ABU DHABI 6 March 2019: As the start of the Special Olympics World Games, Abu Dhabi 2019, is approaching, the world is looking at the capital, Abu Dhabi, to follow the competitions of the largest humanitarian and sporting event in the world, which will be hosted by the “Land of Tolerance” until 21st March.
The first edition of the event took place under the name, “Special Olympics Movement for People with Intellectual Disabilities,” in July 1968 in Chicago, upon an initiative by Unis Kennedy Shriver, to support this community group, with the participation of 1,000 competitors, including those with intellectual disabilities, representing 26 American states and Canada, who competed in athletics, hockey and swimming.
A winter edition of the Special Olympics was held in Colorado, with the participation of 500 competitors, from 5th to 11th February, 1977.
The 1981 Olympics was one of its key milestones, as it aimed to raise awareness about the event, said Wam.
Unites The World
Under the slogan, “The Special Olympics Unites the World,” 1986 witnessed the first presence of the Special Olympic at the United Nations, UN, in New York, and it was declared the international year of the Special Olympics while 1988 witnessed the first training programme for trainers and the publication of the first manual for sporting skills.
On 15th February, 1988, an agreement was signed by the Olympic Committee that officially recognised the Special Olympic Games. In July of the same year, the “Unified Sports” was launched and recognised at the annual Special Olympics Conference that was held in Reno, Nevada.
The 8th Summer Games of the Special Olympics, which was held in Minneapolis, Minnesota, from 19th to 27th July, 1991, was considered a key milestone in the history of the Olympics, and the official name of the event was changed from the International Summer or Winter Games of the Special Olympics to the Summer or Winter World Games of the Special Olympics. The event was attended by 6,000 competitors representing 100 countries.
We Win Together
On 30th September, 1992, a celebration took place to mark the 25th anniversary of the establishment of the Special Olympics in New York, under the slogan, “We Win Together.”
The world’s largest multi-sports winter games were held from 1st to 8th February, 1997, in Toronto, Canada, in which five winter games were held with over 2,000 players representing 73 countries.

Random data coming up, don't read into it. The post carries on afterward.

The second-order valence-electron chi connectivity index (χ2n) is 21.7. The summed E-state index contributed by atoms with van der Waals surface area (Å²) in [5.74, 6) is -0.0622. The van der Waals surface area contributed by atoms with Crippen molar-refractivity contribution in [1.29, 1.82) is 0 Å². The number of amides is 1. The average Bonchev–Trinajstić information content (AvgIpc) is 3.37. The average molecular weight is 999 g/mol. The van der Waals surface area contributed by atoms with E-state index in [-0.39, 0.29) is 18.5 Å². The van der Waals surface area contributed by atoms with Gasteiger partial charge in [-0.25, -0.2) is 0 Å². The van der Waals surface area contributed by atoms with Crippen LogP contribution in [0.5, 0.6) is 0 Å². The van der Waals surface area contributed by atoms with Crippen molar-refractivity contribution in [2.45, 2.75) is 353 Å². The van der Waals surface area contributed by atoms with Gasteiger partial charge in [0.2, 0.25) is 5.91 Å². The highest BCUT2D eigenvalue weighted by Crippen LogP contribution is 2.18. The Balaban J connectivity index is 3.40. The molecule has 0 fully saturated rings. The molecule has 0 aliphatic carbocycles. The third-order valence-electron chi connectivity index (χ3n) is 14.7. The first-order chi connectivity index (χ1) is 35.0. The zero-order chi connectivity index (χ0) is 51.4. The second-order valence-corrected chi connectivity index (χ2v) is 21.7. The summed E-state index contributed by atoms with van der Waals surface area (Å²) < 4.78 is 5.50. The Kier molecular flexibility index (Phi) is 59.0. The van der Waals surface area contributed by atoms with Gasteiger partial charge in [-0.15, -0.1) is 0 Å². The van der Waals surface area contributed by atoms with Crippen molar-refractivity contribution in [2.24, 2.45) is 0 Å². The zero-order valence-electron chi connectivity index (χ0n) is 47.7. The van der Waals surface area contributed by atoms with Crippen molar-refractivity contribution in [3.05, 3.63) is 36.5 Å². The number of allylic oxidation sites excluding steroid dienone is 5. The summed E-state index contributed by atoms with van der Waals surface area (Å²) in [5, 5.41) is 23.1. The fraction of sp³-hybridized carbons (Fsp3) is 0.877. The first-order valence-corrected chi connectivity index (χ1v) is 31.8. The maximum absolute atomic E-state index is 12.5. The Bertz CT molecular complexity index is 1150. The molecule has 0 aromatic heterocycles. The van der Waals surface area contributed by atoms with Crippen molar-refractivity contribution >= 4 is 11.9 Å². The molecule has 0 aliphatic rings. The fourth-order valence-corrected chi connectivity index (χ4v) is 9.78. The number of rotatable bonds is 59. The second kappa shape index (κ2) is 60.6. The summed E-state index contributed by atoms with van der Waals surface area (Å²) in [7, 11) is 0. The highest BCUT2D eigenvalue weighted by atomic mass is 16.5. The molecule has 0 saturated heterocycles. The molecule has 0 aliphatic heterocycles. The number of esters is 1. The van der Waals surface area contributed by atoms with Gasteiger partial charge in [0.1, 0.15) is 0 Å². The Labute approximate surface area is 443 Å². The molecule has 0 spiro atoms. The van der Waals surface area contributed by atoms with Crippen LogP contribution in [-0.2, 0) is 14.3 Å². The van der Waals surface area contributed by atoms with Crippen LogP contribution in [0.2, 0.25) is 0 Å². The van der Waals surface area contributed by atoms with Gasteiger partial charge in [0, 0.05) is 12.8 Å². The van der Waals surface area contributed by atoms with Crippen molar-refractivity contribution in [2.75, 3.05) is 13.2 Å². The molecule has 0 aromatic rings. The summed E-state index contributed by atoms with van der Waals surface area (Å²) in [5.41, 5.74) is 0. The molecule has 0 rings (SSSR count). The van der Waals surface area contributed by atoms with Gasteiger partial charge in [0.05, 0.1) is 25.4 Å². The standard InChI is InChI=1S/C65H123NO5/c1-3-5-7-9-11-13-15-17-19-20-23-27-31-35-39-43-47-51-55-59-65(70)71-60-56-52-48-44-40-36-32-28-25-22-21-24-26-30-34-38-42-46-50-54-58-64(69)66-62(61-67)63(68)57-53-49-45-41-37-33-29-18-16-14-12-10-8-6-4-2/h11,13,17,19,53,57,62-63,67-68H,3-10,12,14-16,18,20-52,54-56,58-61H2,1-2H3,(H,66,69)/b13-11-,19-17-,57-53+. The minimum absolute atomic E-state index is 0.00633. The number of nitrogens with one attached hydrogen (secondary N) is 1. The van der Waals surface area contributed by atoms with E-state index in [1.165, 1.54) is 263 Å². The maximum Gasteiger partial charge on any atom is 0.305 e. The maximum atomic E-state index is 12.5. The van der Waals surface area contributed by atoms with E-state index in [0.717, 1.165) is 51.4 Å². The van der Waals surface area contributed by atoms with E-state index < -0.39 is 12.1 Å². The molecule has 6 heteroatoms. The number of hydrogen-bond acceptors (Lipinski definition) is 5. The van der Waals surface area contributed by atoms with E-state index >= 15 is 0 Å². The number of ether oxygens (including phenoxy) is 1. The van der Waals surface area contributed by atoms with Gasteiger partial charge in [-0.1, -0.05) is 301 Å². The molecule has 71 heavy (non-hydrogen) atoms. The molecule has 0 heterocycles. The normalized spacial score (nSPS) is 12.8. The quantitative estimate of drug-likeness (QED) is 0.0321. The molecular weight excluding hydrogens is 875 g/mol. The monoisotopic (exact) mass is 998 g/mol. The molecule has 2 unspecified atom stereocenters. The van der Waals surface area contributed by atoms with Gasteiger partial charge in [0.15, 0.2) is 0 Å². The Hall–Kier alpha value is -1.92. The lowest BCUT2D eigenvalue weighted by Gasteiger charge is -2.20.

On 20th June, 1998, the Special Olympics celebrated the 30th anniversary of its establishment, and introduced an initiative to make competitors its official spokespersons.
On 16th January, 2000, ABC broadcasted the first film on the life of a Special Olympics competitor, titled, “Loreta Claiborne.”
The Special Olympics was held in China from 18th to 20th May, 2000, and the flame lit up the Great Wall of China.
Conference for Competitors
From 20th to 23rd May of the same year, the “First Conference for Competitors” took place in the Netherlands, with the participation of 60 competitors from around the world.
From 12th to 14 July, 2001, Cape Town witnessed the “African Hope” celebrations of the 2001 Special Olympics. Nelson Mandela, Former South African President, took part in lighting the torch that travelled through the streets of the city, to raise awareness of the Special Olympics movement and related programmes across the African continent. The programme began a major campaign to increase the number of African competitors to 100,000 by 2005.
Coinciding with the Winter Games of the Special Olympics, the “First Youth Conference” was held from 5th to 10th March, 2001, with the participation of 34 intellectually disabled students from around the world.
On 22nd March, 2002, the Special Olympics launched its noble message, in partnership with Universal Studios, to promote acceptance and tolerance.
Challenge The Way
The World Summer Games of the Special Olympics was held in Los Angeles from 25 July to 2nd August, 2015, under the slogan, “Challenge the Way to Gold,” with the participation of 7,000 athletes from 177 countries.
On 20th July, 2018, the world celebrated the golden jubilee of the Special Olympics World Games.
In March 2017, during the closing ceremony of the World Winter Games in Graz, Austria, the UAE received the flag to host the 2019 World Games Special Olympics, which will be attended by around 7,500 athletes from over 190 countries participating in 24 summer games, under the supervision of 2,500 trainers and administrators.
During the Summer Games, Abu Dhabi will offer an integrated programme that will also include health initiatives for young competitors and children between the ages of three and eight, as well as initiatives that will involve families, to share experiences and raise public awareness about mental disability.
Abu Dhabi, through its theme inspired by traditional folklore related to palm fronds, will reflect the cohesion and unity of the games, and its efforts to promote and reinforce the spirit of solidarity and cooperation among the entire community, by hosting the world’s most cohesive sporting event and in solidarity with the history of the Special Olympics.